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There is no such thing as objective journalism, and in the case of Facebook, no requirement to be objective.
I agree, as Swartz wrote in 2008, that "there is no justice in following unjust laws", and the movement to protect the free internet from corporate and political interests is urgent.
The social network admits manipulating its users’ emotions through the content it put in their newsfeeds. Think that’s creepy? A couple of years ago, it influenced their voting patterns, too. When do we get scared about what Facebook could do with its power?
There is a significant psychological price to being constantly aware of the variety of ways in which your activity might be tracked.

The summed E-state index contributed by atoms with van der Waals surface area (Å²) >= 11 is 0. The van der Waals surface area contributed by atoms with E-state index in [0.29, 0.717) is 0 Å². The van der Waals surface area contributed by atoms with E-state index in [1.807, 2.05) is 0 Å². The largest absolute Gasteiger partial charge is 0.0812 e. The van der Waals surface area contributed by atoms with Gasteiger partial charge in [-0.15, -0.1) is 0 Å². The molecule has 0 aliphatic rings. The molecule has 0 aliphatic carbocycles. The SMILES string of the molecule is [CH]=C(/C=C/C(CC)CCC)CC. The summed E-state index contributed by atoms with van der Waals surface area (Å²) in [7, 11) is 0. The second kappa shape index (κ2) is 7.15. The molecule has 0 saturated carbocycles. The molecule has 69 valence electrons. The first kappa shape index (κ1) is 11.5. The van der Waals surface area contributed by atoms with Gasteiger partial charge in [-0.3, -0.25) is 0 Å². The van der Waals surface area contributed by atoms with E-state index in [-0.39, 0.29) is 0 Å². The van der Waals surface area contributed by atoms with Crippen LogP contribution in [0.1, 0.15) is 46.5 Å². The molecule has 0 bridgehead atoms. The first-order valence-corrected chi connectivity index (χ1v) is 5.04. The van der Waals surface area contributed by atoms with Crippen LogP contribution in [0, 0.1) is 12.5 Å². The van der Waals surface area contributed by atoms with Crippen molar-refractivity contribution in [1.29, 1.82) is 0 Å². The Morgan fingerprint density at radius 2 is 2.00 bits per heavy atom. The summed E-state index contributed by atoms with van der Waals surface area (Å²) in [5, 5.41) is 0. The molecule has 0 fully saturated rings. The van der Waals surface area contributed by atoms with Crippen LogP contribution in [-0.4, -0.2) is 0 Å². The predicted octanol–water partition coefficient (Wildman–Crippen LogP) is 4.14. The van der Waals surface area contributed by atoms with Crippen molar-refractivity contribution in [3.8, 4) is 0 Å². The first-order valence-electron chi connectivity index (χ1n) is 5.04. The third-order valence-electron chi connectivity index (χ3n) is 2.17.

The worst thing about this debate is that it turns a real-world, complex problem into a simple moral choice.
Expose injustice and pay the price.
The young soldier has become a symbol of the information war and its discontents.
It would be nice to think that the rot of rank misogyny was confined to fringe sites populated by lunatics. But it is found all over the web - and it's silencing its victims. Fighting it is not the same as censorship.
When talking about Julian Assange, remember: if global justice movements had to rely solely on people of impeccable character to further their cause, we would probably still be trying to end slavery.
Modern politics and the Facebook paradox.